SET @SQL = 'IF EXISTS(SELECT * FROM [' + @TABLENAME + '] WHERE [' + @COLUMNNAME + '] LIKE ''%' + @SEARCHSTRING + '%'') INSERT INTO #RESULTS(TBLNAME,COLNAME,SQL) VALUES(''' + @TABLENAME + ''',''' + @COLUMNNAME + ''','' SELECT * FROM [' + @TABLENAME + '] WHERE [' + @COLUMNNAME + '] LIKE ''''%' + @SEARCHSTRING + '%'''''') ;'
PRINT @SQL
EXEC (@SQL)
FETCH NEXT FROM C1 INTO @COLUMNNAME
END
CLOSE C1
DEALLOCATE C1

SELECT * FROM #RESULTS

GO
ALTER PROCEDURE TABLEVIEWSEARCH2 @TABLENAME VARCHAR(60),@SEARCHSTRING VARCHAR(50)
-- EXEC TABLEVIEWSEARCH2 'GMACT','SOURCE'
-- EXEC TABLEVIEWSEARCH2 'TABLEORVIEW','TEST'
AS
BEGIN
SET NOCOUNT ON
DECLARE @FINALSQL VARCHAR(MAX),
@COLUMNNAMES VARCHAR(MAX)
SET @FINALSQL = 'SELECT * FROM [' + @TABLENAME + '] WHERE 1 = 2 '
SELECT
@FINALSQL = @FINALSQL + ' OR [' + SYSCOLUMNS.NAME + '] LIKE ''%' + @SEARCHSTRING + '%'' '

FROM SYSCOLUMNS
WHERE OBJECT_NAME(id) = @TABLENAME
AND TYPE_NAME(SYSCOLUMNS.XTYPE) IN ('VARCHAR','NVARCHAR','CHAR','NCHAR')
ORDER BY COLID

PRINT @FINALSQL
EXEC(@FINALSQL)
END --PROC



Lowell

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Post #750996
Posted Friday, July 10, 2009 7:01 AM
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create table dbo.tmpTestTable(a nvarchar(50),b nvarchar(10),c int,d float)
Insert into dbo.tmpTestTable select 'a1f','2a',3,4
Insert into dbo.tmpTestTable select 'a2ff','a1',3,4
Insert into dbo.tmpTestTable select 'a3fff','a2',1,4
Insert into dbo.tmpTestTable select 'a4fff','2a',3,1
Insert into dbo.tmpTestTable select 'a5fff','a2',3,4

select * from dbo.tmpTestTable

declare @Search nvarchar(50)
set @Search='4'
declare @sql nvarchar(max)

--run through all the columns
select @sql=coalesce(@sql+'or ['+[name]+'] like ''%'+@Search+'%'' ',' ['+[name]+'] like ''%'+@Search+'%'' ')
from sys.columns where object_id=Object_id('[dbo].[tmpTestTable]') --you can filter on certain types

select @sql='Select * from [dbo].[tmpTestTable] where '+@sql

print @sql
exec sp_executesql @sql

Personally I would search for each column separate! Then you can add the results separate and add which column is reponsible.
Post #751018
Posted Tuesday, January 5, 2010 4:01 AM
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I think you have already several good answers, or at last the kind I would have suggested before this one. Despite of this, and only as a alternative to consider, you could concatenate the string fields before LIKE comparison (you'll can't expect high performance, I guess):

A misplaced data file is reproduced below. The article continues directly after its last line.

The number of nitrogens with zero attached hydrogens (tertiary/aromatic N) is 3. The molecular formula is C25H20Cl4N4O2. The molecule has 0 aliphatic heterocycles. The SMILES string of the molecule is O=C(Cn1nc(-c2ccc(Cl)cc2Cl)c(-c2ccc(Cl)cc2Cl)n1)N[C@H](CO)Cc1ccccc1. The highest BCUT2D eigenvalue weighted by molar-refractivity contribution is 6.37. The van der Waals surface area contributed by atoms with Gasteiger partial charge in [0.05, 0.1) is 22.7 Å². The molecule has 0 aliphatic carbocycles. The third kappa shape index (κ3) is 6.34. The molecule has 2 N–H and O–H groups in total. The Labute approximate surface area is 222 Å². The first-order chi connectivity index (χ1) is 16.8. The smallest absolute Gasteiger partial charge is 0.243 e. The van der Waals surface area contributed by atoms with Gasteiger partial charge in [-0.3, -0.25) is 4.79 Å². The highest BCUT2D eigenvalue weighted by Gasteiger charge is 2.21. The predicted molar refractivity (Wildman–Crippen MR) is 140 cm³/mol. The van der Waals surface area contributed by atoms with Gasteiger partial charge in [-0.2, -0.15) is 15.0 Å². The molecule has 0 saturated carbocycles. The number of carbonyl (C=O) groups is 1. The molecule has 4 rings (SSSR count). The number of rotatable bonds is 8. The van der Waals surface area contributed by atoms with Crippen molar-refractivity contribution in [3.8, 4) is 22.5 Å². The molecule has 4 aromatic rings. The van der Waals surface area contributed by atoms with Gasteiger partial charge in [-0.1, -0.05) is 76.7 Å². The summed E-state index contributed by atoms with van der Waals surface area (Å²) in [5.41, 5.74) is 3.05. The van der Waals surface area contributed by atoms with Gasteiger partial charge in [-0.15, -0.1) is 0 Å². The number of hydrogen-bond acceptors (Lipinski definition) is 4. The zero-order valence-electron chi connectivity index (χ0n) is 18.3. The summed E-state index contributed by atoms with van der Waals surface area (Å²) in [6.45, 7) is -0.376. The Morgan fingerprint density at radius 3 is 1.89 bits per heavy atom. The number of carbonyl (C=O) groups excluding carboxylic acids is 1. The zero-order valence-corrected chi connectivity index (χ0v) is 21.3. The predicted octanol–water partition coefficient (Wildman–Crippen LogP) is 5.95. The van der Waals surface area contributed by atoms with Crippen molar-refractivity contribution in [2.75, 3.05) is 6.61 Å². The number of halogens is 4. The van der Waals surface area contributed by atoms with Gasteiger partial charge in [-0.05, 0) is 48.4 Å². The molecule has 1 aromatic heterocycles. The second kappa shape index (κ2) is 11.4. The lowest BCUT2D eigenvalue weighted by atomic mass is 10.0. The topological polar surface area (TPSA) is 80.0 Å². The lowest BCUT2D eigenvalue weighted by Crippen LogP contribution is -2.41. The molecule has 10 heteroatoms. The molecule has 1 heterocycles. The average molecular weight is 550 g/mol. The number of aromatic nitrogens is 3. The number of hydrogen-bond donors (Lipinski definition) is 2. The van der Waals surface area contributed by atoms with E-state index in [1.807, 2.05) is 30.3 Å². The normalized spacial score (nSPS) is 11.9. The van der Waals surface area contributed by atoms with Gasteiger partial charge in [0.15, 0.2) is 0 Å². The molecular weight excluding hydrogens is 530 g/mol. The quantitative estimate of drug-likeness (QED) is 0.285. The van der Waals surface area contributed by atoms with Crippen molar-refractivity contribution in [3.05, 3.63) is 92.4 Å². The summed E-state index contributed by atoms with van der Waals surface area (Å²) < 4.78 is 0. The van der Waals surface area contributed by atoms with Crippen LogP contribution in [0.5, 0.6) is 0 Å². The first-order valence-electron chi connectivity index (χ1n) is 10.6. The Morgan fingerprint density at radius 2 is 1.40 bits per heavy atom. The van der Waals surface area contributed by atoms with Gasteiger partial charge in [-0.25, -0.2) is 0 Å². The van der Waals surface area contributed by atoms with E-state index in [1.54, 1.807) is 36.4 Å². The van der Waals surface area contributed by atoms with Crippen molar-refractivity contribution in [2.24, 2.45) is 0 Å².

Select *
From Table
Where col1 + col2 + col3 like '%' + 'SearchedString' + '%'
Post #841955
Posted Tuesday, January 5, 2010 4:16 AM


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dbuendiab (1/5/2010)
I think you have already several good answers, or at last the kind I would have suggested before this one. Despite of this, and only as a alternative to consider, you could concatenate the string fields before LIKE comparison (you'll can't expect high performance, I guess):

Select *
From Table
Where col1 + col2 + col3 like '%' + 'SearchedString' + '%'

You need to make sure to separate each column. Otherwise you might get wrong results.
DECLARE @t TABLE (col1 varchar(10), col2 varchar(10) ,col3 varchar(10))
INSERT INTO @t values('book shelf','red','Mike')
Select *
From @t
Where col1 + col2 + col3 like '%' + 'fred' + '%'
-- versus
Select *
From @t
Where col1 + '_' + col2 + '_' + col3 like '%' + 'red' + '%'





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Post #841965
Posted Tuesday, January 5, 2010 7:43 AM
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lmu92 (1/5/2010)
dbuendiab (1/5/2010)
I think you have already several good answers, or at last the kind I would have suggested before this one. Despite of this, and only as a alternative to consider, you could concatenate the string fields before LIKE comparison (you'll can't expect high performance, I guess):

Select *
From Table
Where col1 + col2 + col3 like '%' + 'SearchedString' + '%'

You need to make sure to separate each column. Otherwise you might get wrong results.
DECLARE @t TABLE (col1 varchar(10), col2 varchar(10) ,col3 varchar(10))
INSERT INTO @t values('book shelf','red','Mike')
Select *
From @t
Where col1 + col2 + col3 like '%' + 'fred' + '%'
-- versus
Select *
From @t
Where col1 + '_' + col2 + '_' + col3 like '%' + 'red' + '%'



I agree, the proposed query depends on the data, but if you are cautious on it it can be a 'quick & dirty' approach.
Post #842100